Lymphomas are the third most common group of cancers in childhood and the most common in teens and young people aged between 15 and 24. Every year, around 150 kids and over 450 teens develop lymphoma.

There are two types: Hodgkin (more common in teens) and non-Hodgkin (slightly more common in younger children) – the only difference being that the former involves a specific abnormal cell, and the other one doesn't.

General symptoms include:

  • fever and chills
  • sweating (particularly at night)
  • unexplained weight loss
  • frequent/serious infections
  • easy bruising/bleeding
  • tiredness and pale skin

For more info, visit Lymphoma Action

6. Rhabdomyosarcoma

This is a type of soft tissue tumour that affects fewer than 60 kids a year in the UK – most of whom are younger than 10-years-old.

These tumours can develop in any part of the body but they usually tend to form around the head and neck, bladder, testicles, uterus or vagina. Sometimes they can also be found in a limb or chest.

The main symptom is a lump or swelling, but they depend also on where that lump is.

Site-specific symptoms include:

  • Head or neck: blockage and discharge from the nose and throat, and occasionally an eye may seem swollen and protruding
  • Tummy: belly pain and constipation
  • Bladder: tumours can cause blood in urine and difficulty passing urine

For more info, visit Macmillan 

7. Bone cancer

The two most common types of bone cancer are osteosarcoma and Ewing's sarcoma.

Osteosarcoma is the more common of the two and usually occurs in the bones around the knee, while Ewing's tends to affect the bones of the pelvis, thigh, upper arm or ribs.

They're both more common in teens, with Ewing's being slightly more common in boys than in girls.

Both diseases have around 68 per cent survival rate.

Symptoms include:

  • pain in bone
  • stiffness, swelling or tenderness around a bone or joint
  • trouble moving normally
  • weak bones – leading to fractures
  • fatigue
  • fever
  • weight loss
  • anaemia (iron deficiency)

For more info, visit Children With Cancer 

8. Liver cancer

Liver cancer is rare in kids and teens but it can still happen.

There are two main types of primary childhood liver cancer: hepatoblastoma (usually affects 0-3s), and hepatocellular carcinoma (older children and teens).

Again, boys are more at risk than girls. Other potential risks include being born at a very low weight, having hepatitis B or C, having liver damage, or being born with conditions like Beckwith-Wiedemann syndrome.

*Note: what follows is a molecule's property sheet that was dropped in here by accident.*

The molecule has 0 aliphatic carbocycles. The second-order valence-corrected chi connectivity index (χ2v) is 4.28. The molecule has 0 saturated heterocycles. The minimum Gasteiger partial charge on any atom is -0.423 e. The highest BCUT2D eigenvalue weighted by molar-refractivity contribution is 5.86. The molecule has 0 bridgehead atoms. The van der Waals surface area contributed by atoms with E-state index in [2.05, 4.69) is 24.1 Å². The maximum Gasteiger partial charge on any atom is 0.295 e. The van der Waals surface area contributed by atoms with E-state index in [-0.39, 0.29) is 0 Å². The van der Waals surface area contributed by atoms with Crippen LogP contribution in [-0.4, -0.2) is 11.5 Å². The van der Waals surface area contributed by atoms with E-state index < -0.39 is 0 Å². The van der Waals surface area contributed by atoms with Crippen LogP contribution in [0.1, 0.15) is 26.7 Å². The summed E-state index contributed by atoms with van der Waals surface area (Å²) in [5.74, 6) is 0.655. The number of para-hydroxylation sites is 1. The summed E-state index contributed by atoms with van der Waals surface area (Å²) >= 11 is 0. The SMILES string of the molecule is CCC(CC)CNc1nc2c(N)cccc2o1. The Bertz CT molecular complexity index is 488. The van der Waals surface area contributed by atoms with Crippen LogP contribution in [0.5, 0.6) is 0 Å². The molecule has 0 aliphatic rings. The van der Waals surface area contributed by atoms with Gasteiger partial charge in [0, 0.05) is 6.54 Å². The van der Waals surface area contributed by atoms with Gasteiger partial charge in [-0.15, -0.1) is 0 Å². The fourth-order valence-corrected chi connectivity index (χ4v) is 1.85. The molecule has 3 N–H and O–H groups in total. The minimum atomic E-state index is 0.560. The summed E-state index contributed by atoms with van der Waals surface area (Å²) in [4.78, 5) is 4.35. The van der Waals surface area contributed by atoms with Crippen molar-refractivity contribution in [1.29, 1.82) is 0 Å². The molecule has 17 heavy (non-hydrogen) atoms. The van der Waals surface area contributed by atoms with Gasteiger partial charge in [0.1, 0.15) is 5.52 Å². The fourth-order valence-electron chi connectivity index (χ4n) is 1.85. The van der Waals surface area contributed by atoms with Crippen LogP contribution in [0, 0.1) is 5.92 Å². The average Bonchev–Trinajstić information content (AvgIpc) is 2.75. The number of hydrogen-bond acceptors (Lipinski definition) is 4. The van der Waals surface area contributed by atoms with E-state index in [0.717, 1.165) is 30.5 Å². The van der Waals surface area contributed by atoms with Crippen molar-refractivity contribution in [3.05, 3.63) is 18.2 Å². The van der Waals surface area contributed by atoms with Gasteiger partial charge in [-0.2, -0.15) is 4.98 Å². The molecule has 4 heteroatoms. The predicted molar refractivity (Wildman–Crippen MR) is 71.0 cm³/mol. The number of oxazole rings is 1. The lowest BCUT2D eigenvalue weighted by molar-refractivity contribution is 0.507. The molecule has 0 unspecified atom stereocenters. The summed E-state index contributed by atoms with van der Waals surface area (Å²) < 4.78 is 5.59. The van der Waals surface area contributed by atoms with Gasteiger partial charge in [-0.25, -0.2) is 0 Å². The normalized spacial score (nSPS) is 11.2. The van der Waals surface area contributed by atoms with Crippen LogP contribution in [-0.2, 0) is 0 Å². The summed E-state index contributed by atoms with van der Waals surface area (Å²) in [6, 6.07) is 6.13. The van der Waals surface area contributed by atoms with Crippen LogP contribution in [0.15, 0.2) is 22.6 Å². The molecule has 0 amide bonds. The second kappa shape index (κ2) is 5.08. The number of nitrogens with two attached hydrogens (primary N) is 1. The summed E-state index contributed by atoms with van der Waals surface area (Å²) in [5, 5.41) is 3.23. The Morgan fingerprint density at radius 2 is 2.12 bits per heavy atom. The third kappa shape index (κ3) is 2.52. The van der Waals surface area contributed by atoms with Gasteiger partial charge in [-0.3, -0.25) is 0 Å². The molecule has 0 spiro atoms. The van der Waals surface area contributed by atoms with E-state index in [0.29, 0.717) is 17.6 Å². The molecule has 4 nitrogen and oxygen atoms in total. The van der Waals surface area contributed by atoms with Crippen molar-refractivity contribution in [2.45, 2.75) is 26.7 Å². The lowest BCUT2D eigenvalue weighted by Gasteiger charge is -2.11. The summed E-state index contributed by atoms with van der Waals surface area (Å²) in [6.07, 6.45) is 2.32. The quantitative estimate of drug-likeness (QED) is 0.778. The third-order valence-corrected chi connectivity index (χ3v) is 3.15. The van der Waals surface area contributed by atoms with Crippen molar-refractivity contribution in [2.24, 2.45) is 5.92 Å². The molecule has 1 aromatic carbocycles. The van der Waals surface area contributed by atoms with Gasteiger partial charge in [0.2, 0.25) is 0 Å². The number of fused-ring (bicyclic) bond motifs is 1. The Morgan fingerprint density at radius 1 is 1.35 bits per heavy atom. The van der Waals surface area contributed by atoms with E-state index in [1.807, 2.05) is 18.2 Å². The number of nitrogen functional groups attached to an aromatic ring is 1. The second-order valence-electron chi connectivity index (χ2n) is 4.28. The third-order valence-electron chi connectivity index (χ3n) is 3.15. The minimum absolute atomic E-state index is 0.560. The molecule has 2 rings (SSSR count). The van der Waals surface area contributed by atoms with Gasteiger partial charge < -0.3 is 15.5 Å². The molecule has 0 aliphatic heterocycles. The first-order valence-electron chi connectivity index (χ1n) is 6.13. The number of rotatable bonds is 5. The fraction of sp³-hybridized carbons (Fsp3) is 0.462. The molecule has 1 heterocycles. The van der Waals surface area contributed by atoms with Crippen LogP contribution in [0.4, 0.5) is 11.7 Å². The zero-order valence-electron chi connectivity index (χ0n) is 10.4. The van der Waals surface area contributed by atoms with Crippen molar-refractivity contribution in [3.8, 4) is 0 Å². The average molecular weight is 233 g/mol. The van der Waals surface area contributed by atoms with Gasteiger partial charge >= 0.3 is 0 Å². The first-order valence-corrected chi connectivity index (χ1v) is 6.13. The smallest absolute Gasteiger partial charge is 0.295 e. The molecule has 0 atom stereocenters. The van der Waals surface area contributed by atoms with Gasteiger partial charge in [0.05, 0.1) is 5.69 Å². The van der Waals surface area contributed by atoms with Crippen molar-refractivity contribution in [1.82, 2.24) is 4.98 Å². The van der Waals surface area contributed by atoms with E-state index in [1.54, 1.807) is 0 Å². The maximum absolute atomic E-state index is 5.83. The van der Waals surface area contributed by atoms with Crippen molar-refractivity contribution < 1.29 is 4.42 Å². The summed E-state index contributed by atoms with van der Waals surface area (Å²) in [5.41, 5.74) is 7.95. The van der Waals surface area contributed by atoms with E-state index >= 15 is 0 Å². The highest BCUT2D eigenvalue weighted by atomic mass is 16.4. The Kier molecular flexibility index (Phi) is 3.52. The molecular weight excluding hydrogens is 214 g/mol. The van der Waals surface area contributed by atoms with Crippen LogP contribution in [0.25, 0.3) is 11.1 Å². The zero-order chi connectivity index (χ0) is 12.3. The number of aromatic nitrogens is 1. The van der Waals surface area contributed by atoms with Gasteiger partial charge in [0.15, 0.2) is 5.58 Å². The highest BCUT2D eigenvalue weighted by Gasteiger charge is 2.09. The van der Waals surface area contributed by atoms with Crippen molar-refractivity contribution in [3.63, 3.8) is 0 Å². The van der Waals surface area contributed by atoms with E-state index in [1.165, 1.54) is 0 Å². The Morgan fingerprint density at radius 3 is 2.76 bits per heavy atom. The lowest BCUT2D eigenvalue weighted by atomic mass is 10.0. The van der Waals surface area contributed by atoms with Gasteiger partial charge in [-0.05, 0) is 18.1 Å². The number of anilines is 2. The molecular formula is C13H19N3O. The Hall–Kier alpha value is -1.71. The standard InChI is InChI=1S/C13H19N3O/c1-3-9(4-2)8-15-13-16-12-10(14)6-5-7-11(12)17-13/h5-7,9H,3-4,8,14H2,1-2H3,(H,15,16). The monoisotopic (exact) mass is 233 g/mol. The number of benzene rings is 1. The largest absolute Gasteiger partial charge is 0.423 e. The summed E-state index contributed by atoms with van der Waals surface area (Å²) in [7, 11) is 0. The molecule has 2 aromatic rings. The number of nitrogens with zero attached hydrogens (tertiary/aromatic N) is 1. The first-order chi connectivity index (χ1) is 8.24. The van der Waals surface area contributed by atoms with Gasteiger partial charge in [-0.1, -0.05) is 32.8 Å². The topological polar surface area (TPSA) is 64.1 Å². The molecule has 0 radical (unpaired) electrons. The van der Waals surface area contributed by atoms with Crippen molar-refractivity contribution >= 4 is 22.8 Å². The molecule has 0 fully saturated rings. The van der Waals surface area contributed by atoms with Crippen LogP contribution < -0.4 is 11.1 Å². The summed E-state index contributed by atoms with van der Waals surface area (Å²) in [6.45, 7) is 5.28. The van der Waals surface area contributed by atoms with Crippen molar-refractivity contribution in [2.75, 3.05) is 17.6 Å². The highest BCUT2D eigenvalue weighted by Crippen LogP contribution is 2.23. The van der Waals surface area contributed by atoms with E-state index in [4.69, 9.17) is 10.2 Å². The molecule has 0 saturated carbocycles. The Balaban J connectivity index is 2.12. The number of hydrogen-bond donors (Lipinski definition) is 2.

The difficult thing is that most kids don't show any symptoms of the disease.

Symptoms include:

  • painless lump in the belly
  • swollen belly
  • tummy pain
  • weight loss
  • loss of appetite
  • early puberty in boys
  • nausea and vomiting

For more info, visit GOSH

9. Retinoblastoma

Retinoblastoma is a rare type of eye cancer that usually affects kids under the age of five and although it's not the most uncommon cancer, it does have one of the best outlooks.

If it's picked up early, children have over a 95 per cent survival rate – although it can mean losing vision in one or both eyes.

In around 40 per cent of cases, it's caused by a faulty gene which has either been inherited from a parent or has mutated during the early stages of development in the womb.

We don't know why the other 60 per cent of cases happen.

Symptoms include:

  • unusual white reflection in the pupil (most noticeable in flash photography or in dark rooms)
  • a squint
  • a change in the colour of the iris (usually only in one eye)
  • red or inflamed but painless eye
  • poor vision

For more info, visit the NHS

While cancer is obviously pretty scary, childhood cancers tend to have a much better prognosis than adult ones, with 82 per cent surviving more than five years.

Thanks to investment in research and treatment, the survival rate has increased dramatically over the past 50 years.

In fact, four out of five young cancer patients can now be successfully treated.

According to Children With Cancer, there are more than 35,000 survivors of childhood cancer alive in the UK – and that number is growing by around 1,300 per year.

Last week, we revealed the ten most deadly cancers in men and women